Just as we tend to bundle up in winter, wearing lots of layers in order to conserve our body’s heat, there are lots of things that we can do in order to conserve our winter dollars.
Here are 35 ways that you can lower your energy bill this winter — and in many cases, throughout the year and in future winters as well. Some are easy and some will take an investment of time and/or money, but each can help you keep more of your hard-earned dollars in your own pocket instead of in your utility companies’ pockets!
You may want to spring clean your house, barn, garage or attic because these ordinary things just lying around could be worth money.
Click ahead to see 25 valuable things that could be hiding in your house.
Although inflation can increase costs of food, household items, electronics and even travel, demand for certain items can also drive up prices in a few short years. Comparing historical prices for common goods in the early to late 20th century with today’s costs offers some interesting insights into how consumerism has changed and evolved.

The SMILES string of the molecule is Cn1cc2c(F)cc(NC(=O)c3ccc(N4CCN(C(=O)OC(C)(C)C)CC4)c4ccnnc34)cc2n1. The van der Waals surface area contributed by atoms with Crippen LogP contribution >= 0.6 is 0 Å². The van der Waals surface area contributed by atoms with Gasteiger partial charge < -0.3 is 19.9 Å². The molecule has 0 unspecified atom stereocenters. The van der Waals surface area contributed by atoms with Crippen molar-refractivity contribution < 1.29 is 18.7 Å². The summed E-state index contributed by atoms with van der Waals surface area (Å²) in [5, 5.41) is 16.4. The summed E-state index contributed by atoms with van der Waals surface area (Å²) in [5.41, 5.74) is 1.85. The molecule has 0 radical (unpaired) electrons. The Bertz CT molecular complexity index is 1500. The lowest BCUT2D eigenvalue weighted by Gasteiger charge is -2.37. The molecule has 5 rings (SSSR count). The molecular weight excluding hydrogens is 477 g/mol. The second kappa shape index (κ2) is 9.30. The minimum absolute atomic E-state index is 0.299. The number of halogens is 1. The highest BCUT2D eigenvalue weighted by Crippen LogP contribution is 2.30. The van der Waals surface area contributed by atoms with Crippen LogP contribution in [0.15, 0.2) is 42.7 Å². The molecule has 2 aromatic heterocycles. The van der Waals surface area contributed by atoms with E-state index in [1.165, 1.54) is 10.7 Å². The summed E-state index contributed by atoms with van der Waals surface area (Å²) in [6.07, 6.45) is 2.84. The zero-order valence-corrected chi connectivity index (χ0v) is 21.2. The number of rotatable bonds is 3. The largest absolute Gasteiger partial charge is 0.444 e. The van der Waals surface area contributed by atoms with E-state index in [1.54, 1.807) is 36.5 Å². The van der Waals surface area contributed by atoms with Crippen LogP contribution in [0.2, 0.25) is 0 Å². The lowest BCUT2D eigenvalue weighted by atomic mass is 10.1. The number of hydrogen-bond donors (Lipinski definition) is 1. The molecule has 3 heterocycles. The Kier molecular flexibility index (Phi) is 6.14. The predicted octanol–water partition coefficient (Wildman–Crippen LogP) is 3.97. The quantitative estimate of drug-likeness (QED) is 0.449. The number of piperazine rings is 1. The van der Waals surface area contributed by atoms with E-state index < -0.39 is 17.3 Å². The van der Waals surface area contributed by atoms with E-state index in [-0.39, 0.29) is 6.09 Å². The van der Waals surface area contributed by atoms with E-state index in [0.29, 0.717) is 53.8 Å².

In fact, some items that people happily shell out thousands of dollars for today cost only a few bucks decades ago. On the other hand, there are goods that have gone down in price over the years. Read on to find out how much prices have changed over the last 100 years.
12 Things That Cost Less Today Than in the 1900s
The good old days may have been better, but they weren’t always cheaper. Believe it or not, many items today cost less than they did in the last century — once you adjust for inflation.